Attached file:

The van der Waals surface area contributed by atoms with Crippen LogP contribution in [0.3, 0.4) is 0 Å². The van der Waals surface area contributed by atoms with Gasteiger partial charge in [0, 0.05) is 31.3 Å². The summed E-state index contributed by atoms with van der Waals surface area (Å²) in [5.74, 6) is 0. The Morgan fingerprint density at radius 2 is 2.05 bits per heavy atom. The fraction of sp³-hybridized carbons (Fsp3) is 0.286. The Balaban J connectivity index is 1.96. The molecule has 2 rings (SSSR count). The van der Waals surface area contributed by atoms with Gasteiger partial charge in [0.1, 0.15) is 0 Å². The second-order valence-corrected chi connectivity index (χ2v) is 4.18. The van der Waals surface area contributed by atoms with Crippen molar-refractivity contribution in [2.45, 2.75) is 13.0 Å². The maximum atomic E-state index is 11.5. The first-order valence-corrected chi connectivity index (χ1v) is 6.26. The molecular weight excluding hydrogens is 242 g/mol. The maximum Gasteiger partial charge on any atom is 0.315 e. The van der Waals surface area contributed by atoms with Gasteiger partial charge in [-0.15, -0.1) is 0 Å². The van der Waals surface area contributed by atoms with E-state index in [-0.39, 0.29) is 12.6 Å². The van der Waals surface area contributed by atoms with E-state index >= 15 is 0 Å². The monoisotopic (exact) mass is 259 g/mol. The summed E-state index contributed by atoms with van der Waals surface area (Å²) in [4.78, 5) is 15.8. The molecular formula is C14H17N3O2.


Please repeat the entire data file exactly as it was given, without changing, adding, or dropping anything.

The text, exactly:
The van der Waals surface area contributed by atoms with Crippen LogP contribution in [0.3, 0.4) is 0 Å². The van der Waals surface area contributed by atoms with Gasteiger partial charge in [0, 0.05) is 31.3 Å². The summed E-state index contributed by atoms with van der Waals surface area (Å²) in [5.74, 6) is 0. The Morgan fingerprint density at radius 2 is 2.05 bits per heavy atom. The fraction of sp³-hybridized carbons (Fsp3) is 0.286. The Balaban J connectivity index is 1.96. The molecule has 2 rings (SSSR count). The van der Waals surface area contributed by atoms with Gasteiger partial charge in [0.1, 0.15) is 0 Å². The second-order valence-corrected chi connectivity index (χ2v) is 4.18. The van der Waals surface area contributed by atoms with Crippen molar-refractivity contribution in [2.45, 2.75) is 13.0 Å². The maximum atomic E-state index is 11.5. The first-order valence-corrected chi connectivity index (χ1v) is 6.26. The molecular weight excluding hydrogens is 242 g/mol. The maximum Gasteiger partial charge on any atom is 0.315 e. The van der Waals surface area contributed by atoms with Gasteiger partial charge in [-0.15, -0.1) is 0 Å². The van der Waals surface area contributed by atoms with E-state index in [-0.39, 0.29) is 12.6 Å². The van der Waals surface area contributed by atoms with E-state index >= 15 is 0 Å². The monoisotopic (exact) mass is 259 g/mol. The summed E-state index contributed by atoms with van der Waals surface area (Å²) in [4.78, 5) is 15.8. The molecular formula is C14H17N3O2.